Seniors love living independently. Although there are some wonderful senior living communities that offer great amenities like enjoyable social experiences and quality care, many still prefer to stay in their own home if given a choice.
Of course, it’s not always up to them: there may be changes in mental or physical condition which require them to relocate. Perhaps severe injuries from a fall or advanced forms of dementia like Alzheimer’s disease can make it so it’s difficult or unsafe for a person to stay by themselves.
It’s definitely a difficult situation, and may require input from family members and health care providers.
But one of the factors that may keep this discussion from taking place is if someone is doing well physically. If they get around fine and keep themselves safe, then everyone should be satisfied, other than occasional check-ins.
Getting to this point does require some effort, however. They need strength, flexibility, balance, and endurance. They should be aware of fall risks and take steps to avoid them, since falls can be devastating. A bad fall could lead to broken bones and even a loss of confidence and fear of future falls.
Once you’re at this point, you need to maintain it too, which means some regular exercise is in order.
The Centers for Disease Control and Prevention suggest that seniors aged 65 and older will benefit from at least 150 minutes of moderate exercise each week, which could include something as simple as a brisk walk. This could be broken down to about 30 minutes each day for five days.
If you’re up for it, the CDC also said value will be found in at least 75 minutes a week of more vigorous activity like jogging, running or hiking.
Along with this type of activity, the CDC also recommends activities that build strength and grow muscles for at least two days a week plus other activities that improve balance.
The CDC does offer some sample fitness plans on its site that people can use to set up a weekly schedule. It also suggests various alternatives for those who might not be able to do all the exercises.
For instance, those with mobility problems might not be able to walk as easily or as far. Instead, some exercises may be done while sitting or at a pool.
Those with past cardiac or respiratory problems should discuss a fitness plan with a health care provider, and be conscious of chest pains or shortness of breath. People who are out of shape or are recovering from surgery or injury might need to start at lower levels and build up.
This is OK – medical experts say that even 5 minutes a day can be a great start if that’s all you can handle at first.
Benefits of exercise
Younger people may like to exercise regularly to build up muscles and increase strength, but with many seniors, it’s more a matter of preserving what you have. You can certainly work on being stronger but you’re more likely wanting to not lose any gains you’ve made, since it’s easy for muscle, balance and overall strength to be reduced if you have to take a break.
MyHealthfinder, part of the U.S. Department of Health and Human Services, also recommends at least 150 minutes of moderate exercise a week – basically anything that “gets your heart beating faster,” which can be walking, dancing, even yardwork.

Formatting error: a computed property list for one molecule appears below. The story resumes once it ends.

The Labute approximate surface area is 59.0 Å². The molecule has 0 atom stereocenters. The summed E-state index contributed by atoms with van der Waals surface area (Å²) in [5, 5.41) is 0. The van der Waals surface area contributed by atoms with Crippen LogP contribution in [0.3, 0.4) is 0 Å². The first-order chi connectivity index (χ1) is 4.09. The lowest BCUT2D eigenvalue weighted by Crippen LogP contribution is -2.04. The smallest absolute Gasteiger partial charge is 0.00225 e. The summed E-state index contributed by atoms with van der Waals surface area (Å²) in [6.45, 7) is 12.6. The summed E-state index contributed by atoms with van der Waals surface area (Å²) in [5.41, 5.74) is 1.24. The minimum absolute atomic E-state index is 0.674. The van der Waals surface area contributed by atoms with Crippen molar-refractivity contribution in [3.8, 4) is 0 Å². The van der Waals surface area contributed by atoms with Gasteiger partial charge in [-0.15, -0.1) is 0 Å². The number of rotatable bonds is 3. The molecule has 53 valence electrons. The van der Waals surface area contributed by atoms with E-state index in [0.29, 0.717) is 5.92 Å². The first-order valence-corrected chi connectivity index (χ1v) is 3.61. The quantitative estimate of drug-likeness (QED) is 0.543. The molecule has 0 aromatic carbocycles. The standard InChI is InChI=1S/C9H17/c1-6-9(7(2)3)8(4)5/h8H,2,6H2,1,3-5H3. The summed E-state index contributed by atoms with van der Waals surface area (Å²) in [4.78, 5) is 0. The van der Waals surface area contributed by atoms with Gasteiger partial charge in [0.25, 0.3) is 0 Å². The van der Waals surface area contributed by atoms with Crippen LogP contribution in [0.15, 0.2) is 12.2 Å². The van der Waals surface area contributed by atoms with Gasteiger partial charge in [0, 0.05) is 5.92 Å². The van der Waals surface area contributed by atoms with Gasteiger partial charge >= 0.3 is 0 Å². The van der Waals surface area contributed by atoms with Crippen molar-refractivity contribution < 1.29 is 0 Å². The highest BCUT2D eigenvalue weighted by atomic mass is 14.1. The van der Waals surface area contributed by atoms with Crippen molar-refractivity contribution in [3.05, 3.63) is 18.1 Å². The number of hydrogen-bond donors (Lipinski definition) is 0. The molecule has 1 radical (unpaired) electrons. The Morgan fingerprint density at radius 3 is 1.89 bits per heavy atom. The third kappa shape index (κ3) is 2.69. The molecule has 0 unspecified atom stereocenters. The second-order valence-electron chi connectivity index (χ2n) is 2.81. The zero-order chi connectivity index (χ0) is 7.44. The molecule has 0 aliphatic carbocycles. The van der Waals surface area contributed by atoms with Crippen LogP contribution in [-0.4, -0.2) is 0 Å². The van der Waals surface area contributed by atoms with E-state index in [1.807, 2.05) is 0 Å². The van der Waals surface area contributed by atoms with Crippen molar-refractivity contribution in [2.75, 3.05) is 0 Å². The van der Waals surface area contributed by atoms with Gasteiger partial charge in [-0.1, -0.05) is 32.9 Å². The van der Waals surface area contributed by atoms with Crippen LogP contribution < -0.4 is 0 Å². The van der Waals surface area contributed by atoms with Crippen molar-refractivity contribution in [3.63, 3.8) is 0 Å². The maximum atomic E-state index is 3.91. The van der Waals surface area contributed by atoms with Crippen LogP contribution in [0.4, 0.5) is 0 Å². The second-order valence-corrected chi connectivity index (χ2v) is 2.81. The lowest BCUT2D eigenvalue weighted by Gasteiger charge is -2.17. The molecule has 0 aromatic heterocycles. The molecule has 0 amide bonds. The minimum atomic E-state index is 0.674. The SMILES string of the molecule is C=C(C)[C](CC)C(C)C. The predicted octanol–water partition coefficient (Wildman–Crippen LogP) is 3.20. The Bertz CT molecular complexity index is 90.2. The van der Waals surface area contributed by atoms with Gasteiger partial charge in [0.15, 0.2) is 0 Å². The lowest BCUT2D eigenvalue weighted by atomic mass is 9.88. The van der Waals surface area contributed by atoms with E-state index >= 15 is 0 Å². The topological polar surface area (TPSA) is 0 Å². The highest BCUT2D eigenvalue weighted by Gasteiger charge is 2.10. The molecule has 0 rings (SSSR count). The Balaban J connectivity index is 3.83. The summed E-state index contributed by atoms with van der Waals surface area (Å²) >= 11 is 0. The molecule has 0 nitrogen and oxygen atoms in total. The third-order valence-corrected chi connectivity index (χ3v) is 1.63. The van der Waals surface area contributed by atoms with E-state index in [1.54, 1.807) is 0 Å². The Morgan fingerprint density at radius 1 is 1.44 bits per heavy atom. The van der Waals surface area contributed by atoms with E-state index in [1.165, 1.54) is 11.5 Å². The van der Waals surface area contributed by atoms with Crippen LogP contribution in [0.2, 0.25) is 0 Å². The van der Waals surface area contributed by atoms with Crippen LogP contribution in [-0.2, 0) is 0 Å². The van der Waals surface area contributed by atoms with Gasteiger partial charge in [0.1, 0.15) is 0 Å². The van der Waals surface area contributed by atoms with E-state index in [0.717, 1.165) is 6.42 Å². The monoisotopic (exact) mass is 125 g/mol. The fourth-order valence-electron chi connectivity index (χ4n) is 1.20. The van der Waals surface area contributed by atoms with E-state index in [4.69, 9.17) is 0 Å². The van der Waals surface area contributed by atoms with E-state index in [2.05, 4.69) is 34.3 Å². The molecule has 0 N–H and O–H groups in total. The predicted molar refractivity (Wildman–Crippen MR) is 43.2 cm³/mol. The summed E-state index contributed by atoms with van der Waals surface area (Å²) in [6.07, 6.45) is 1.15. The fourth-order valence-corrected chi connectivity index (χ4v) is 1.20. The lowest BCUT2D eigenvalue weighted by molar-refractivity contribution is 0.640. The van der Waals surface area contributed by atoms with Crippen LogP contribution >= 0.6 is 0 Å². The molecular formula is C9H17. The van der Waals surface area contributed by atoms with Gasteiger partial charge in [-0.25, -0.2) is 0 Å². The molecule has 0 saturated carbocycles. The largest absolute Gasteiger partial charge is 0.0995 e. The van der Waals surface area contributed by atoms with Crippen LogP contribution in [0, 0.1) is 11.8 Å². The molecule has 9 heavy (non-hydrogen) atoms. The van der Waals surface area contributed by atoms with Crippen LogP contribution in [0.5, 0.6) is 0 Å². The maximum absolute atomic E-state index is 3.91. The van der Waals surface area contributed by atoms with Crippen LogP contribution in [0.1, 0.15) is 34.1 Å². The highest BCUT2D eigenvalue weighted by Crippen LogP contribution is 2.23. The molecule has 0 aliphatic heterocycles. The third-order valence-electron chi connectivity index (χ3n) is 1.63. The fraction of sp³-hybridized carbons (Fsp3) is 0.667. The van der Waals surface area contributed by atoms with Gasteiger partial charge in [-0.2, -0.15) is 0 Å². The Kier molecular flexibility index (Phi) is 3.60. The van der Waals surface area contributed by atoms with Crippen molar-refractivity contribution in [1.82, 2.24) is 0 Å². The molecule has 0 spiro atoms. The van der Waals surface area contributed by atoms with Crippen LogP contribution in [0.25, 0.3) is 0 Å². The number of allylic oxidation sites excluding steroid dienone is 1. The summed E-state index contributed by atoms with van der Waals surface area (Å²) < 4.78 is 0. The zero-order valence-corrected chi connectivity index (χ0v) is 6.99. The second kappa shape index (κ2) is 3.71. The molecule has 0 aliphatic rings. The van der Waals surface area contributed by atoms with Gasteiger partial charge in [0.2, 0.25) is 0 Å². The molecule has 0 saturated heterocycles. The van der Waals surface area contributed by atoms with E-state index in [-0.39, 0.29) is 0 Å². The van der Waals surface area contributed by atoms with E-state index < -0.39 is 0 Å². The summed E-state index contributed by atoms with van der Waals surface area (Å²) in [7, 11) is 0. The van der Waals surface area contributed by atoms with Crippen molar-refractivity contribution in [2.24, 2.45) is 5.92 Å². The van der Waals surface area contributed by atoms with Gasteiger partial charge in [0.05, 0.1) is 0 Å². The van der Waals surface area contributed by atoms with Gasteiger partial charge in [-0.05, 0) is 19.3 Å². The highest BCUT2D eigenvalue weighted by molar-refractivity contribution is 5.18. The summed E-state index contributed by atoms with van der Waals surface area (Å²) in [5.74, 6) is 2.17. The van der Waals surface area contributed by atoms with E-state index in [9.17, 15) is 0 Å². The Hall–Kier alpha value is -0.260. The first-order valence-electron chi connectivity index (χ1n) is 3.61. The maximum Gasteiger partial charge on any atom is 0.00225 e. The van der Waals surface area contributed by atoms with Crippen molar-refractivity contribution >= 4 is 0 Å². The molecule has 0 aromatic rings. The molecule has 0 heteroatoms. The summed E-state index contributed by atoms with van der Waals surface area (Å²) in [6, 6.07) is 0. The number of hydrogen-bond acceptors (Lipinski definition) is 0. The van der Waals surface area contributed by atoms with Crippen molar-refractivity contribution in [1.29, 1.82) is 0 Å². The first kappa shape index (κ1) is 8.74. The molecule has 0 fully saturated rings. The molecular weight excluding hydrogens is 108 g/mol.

This optimal level of activity can have all sorts of benefits beyond demonstrating overall independence and reducing the risk of injury from falls, including
- Better mood
- More endorphins, which reduce pain
- Clearer thinking and better decision-making abilities
- Lower blood pressure (especially from more frequent higher-intensity exercise)
- Lower risk of some health conditions such as heart disease, diabetes, strokes, or certain types of cancers.
People seeking to boost their overall health can look for activities that provide several health benefits at once by combining strength-building, cardio endurance, and balance. This can include dancing, especially something that requires certain steps and rhythm, like ballroom or salsa. Yardwork, especially raking or general maintenance, can use different muscles and take a certain amount of time. Plus you get the benefits of being outside and having a well-kept yard.
Water aerobics classes, which might be available at a local health club or community center, might be a great fit. Not only does water create good resistance without straining muscles too much, but it can be a good way to meet people and maybe find exercise partners around your age.
People can also look for activities that build balance, including tai chi, performing yoga or stretching, which can be done in a group setting or home with a video. If you have limited space or aren’t comfortable exercising outside, you can walk around your home or apartment, then switch direction. Walking backwards (safely) can also help your overall balance. Using cans of food or thick books instead of weights at a gym can also help your strength.
There’s never a bad time to focus on improving your fitness, and there are several opportunities throughout the year to gain new skills and explore resources.
February is American Heart Month, an occasion to learn about how to take better care of your heart and reduce the risk of heart disease, including exercise.
National Physical Fitness and Sports Month used to take place in February but has been moved to May.